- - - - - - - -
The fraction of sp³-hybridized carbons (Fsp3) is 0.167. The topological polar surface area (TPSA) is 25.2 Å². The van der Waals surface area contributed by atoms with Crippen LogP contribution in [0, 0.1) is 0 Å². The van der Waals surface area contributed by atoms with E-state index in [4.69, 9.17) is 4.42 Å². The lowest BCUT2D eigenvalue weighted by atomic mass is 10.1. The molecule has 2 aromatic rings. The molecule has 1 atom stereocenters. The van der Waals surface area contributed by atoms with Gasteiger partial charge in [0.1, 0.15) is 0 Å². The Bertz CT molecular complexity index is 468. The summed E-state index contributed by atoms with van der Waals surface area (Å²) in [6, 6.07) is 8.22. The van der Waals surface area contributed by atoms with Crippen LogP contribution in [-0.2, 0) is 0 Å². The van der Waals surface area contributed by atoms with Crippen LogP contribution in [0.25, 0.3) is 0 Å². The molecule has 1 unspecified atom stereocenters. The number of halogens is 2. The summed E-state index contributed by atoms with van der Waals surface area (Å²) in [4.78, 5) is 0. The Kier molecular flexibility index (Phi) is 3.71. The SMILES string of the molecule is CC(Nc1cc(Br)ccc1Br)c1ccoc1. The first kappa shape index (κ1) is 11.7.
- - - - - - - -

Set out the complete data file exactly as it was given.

The fraction of sp³-hybridized carbons (Fsp3) is 0.167. The topological polar surface area (TPSA) is 25.2 Å². The van der Waals surface area contributed by atoms with Crippen LogP contribution in [0, 0.1) is 0 Å². The van der Waals surface area contributed by atoms with E-state index in [4.69, 9.17) is 4.42 Å². The lowest BCUT2D eigenvalue weighted by atomic mass is 10.1. The molecule has 2 aromatic rings. The molecule has 1 atom stereocenters. The van der Waals surface area contributed by atoms with Gasteiger partial charge in [0.1, 0.15) is 0 Å². The Bertz CT molecular complexity index is 468. The summed E-state index contributed by atoms with van der Waals surface area (Å²) in [6, 6.07) is 8.22. The van der Waals surface area contributed by atoms with Crippen LogP contribution in [-0.2, 0) is 0 Å². The van der Waals surface area contributed by atoms with Crippen LogP contribution in [0.25, 0.3) is 0 Å². The molecule has 1 unspecified atom stereocenters. The number of halogens is 2. The summed E-state index contributed by atoms with van der Waals surface area (Å²) in [4.78, 5) is 0. The Kier molecular flexibility index (Phi) is 3.71. The SMILES string of the molecule is CC(Nc1cc(Br)ccc1Br)c1ccoc1. The first kappa shape index (κ1) is 11.7.